Eating at my city grandmother's table was a chore. I remember being dressed up, speaking in soft tones
if at all, and being terrified of spilling on that lace
tablecloth. But my country grandma served her meals in the kitchen.
One might not expect to find so much common ground between a Lutheran and a Roman Catholic liturgist. Yet Dirk Lange and Bruce Morrill's books challenge that perception as each author strives to revise rituals and make them more meaningful for our age.
A friend of mine, a professional scholar of the New Testament but no great fan of attempts (such as Rudolf Bultmann's) to "demythologize" its witness, recently told me about his visit to the Mount of Olives in Jerusalem.
March, U.S. publishers released new editions of two of the most widely read
English-language Bibles: the Catholic New American Bible and the evangelical
New International Version. These updates are intended to reflect modern idioms
and the latest scholarly research, while also responding to changes in the
(niche-philic) scripture marketplace.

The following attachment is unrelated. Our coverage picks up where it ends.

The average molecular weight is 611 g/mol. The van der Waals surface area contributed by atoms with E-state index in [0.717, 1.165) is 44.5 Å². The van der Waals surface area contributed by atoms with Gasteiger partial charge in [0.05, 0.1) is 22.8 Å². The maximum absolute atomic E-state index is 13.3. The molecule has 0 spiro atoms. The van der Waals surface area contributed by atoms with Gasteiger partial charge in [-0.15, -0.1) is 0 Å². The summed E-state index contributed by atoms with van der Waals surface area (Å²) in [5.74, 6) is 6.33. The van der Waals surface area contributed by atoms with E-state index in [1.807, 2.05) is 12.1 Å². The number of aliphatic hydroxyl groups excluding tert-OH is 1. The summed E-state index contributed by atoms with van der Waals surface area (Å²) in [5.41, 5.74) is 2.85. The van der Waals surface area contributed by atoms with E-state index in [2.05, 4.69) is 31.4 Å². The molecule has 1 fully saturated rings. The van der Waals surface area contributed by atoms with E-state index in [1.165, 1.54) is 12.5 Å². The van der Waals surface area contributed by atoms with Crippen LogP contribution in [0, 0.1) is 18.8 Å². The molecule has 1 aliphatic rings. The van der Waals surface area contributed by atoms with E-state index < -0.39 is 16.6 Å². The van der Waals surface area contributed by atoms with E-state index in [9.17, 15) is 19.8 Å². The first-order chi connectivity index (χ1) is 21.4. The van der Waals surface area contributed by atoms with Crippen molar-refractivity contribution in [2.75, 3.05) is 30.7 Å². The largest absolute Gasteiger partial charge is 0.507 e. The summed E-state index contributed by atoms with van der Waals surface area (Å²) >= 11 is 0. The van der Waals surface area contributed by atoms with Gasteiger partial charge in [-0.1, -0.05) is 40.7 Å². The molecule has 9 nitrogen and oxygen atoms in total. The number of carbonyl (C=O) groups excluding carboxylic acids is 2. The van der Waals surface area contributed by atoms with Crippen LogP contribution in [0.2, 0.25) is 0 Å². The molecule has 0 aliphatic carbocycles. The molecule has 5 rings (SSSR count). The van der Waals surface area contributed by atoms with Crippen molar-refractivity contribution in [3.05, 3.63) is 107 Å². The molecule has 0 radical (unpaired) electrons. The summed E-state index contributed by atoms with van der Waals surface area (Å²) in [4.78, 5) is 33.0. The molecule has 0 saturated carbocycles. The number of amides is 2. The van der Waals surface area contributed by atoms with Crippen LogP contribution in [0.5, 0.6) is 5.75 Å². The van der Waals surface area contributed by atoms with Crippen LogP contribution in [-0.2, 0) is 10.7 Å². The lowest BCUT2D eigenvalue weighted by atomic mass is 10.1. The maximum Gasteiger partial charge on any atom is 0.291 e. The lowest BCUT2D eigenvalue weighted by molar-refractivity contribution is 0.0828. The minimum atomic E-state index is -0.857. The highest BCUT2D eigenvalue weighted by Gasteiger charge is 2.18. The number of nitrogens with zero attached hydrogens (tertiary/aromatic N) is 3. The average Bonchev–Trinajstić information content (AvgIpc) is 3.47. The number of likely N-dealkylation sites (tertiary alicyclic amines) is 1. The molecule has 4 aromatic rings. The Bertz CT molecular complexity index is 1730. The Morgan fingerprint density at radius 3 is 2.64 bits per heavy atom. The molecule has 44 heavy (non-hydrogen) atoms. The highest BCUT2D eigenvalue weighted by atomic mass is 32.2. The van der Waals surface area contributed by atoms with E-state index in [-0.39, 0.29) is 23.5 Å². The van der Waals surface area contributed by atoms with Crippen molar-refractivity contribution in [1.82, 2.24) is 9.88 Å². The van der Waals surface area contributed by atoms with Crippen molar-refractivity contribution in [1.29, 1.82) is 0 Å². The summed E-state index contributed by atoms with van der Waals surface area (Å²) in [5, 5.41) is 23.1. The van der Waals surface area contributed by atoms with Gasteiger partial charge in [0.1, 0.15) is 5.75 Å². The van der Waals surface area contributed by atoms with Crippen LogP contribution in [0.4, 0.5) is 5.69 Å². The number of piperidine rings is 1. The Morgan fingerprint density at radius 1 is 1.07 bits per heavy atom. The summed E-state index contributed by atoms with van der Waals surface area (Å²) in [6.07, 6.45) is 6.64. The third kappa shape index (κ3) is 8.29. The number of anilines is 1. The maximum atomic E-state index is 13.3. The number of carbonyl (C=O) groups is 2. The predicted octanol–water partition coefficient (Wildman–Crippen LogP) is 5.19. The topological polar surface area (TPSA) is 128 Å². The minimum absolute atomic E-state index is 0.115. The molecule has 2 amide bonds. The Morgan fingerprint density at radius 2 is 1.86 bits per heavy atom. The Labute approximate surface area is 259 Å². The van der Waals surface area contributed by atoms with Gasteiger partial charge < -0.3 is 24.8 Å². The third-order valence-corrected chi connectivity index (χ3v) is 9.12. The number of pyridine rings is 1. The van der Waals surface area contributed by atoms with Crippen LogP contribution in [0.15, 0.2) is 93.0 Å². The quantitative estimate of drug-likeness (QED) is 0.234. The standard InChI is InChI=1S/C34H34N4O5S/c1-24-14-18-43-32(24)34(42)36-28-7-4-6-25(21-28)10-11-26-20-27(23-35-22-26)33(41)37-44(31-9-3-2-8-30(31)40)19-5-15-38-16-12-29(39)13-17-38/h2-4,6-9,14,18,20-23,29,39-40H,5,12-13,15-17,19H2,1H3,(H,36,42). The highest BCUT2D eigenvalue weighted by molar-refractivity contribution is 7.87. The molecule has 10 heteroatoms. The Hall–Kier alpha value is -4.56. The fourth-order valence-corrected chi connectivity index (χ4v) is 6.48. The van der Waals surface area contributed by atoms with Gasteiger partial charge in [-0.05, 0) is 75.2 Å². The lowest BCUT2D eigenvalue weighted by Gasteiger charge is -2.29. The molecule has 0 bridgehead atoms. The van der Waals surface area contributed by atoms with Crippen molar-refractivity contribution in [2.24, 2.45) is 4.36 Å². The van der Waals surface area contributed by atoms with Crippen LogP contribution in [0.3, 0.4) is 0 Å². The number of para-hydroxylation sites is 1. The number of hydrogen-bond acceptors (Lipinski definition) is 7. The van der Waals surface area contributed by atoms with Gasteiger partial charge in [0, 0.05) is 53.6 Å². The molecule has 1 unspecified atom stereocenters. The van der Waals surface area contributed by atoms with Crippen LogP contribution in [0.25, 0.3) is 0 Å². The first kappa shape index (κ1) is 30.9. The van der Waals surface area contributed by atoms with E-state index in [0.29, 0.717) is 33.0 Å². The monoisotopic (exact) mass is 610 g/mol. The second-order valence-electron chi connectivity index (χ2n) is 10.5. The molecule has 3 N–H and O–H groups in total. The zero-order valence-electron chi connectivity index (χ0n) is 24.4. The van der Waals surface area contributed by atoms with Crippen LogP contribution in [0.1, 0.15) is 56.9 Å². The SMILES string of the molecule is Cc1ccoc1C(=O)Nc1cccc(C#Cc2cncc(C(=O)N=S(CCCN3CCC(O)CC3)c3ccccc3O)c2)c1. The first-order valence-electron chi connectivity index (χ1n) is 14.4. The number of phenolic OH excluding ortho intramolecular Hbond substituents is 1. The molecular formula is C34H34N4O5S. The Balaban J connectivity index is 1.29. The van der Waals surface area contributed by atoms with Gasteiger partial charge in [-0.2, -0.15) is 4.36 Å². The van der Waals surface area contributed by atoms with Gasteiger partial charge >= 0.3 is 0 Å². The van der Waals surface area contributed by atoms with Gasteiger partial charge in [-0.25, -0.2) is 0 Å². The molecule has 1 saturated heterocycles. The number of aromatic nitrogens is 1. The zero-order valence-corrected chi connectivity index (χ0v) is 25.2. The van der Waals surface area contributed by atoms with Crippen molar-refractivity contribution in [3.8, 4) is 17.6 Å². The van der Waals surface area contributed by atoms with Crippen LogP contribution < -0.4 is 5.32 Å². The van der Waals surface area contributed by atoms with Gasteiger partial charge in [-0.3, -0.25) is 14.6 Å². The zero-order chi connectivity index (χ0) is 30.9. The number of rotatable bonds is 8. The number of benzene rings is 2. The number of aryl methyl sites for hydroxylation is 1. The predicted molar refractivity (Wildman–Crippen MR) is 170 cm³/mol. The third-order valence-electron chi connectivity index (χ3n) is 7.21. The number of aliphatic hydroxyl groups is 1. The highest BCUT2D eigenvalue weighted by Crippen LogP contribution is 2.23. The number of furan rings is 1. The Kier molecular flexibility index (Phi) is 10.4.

Evidence is mounting that some Russian Orthodox clergy have been aiding the efforts of pro-Russian rebels in Ukraine. One pro-Ukrainian editor charged that priests at an Orthodox church in Slovyansk, Ukraine, blessed the rebel fighters and let the rebels store ammunition on church property. Patriarch Kirill I, head of the Orthodox Church based in Moscow, suggested that the Ukrainian military actions against the Russian-backed rebels is an attempt to “overpower the canonical Orthodox Church.” The rebels temporarily took over a large Protestant church and murdered four evangelicals who belonged to another church in town (New York Times, September 6).